The Bhagavad Gita- a Poetic Transcreation

I read Mani Rao’s transcreation in poetry of the Bhagavad Gita. By using contemporary language like Famous Five to talk about the Pandavas, she has made the Gita much more accessible.

I’d like to attempt a similar project. The Gita has 18 chapters and A to Z goes on for 26 days. This way, I can discuss a chapter a day and themes on the remaining days. I’d like to poeticize the chapter- let’s see whether I can! No harm in setting a lofty goal, what say, dear reader?

I wouldn’t get around to undertaking such an ambitious project without a push- so I decided to save this for A to Z. I thought people might like reading a breezy version of the Gita- a previous post on Devdutt Pattanaik’s discussion of the Gita did well.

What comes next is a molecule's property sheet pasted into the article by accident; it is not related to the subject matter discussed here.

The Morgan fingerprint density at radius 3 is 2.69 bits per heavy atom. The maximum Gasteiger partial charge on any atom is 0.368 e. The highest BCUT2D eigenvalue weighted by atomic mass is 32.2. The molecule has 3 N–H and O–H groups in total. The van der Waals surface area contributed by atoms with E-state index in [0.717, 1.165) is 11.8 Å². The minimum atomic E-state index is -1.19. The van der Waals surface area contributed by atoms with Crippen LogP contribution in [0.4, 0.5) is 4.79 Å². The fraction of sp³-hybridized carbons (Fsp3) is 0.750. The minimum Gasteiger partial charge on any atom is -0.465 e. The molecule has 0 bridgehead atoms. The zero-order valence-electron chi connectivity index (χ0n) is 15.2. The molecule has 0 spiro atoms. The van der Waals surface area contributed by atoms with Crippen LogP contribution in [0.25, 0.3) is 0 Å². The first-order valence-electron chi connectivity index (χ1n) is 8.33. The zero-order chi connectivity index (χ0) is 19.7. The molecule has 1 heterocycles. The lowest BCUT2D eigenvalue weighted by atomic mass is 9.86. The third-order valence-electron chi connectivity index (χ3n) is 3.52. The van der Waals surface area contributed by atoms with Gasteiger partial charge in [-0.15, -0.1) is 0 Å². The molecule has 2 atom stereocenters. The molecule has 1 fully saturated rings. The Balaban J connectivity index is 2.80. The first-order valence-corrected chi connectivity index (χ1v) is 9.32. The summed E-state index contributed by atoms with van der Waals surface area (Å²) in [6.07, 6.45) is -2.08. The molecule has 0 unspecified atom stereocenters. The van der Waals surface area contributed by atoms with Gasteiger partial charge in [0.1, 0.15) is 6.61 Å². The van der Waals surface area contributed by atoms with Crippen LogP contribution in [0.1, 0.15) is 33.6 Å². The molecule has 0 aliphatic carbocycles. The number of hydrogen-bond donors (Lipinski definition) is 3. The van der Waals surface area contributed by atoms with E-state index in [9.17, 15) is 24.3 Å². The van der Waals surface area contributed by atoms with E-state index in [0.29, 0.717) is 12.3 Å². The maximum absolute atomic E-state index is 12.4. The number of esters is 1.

Bhagavad GitaThe Gita is such a layered text that you can’t unpeel it on one reading. You need to mull over it, chew it and then you get a little closer to digestion. I’ve read other versions of the Gita- one as a child- but long paragraphs discussing a couplet kind of take the focus away from the original verse to begin with.

The Bhagavad Gita literally translates to the Song of God. I’ll try to keep it as musical as the original. Reading it in the original will end up in my focusing on trying to mentally translate the words in ones that I understand, so I’ll try to condense Mani Rao’s verse translation so that you have a tweet worthy version.

Reading the Gita is one thing, living it quite another. I hope with this project that I’ll making thinking and doing the Gita way a part of my life and perhaps in some small way, if anything I write stays with you, that would be rewarding indeed.

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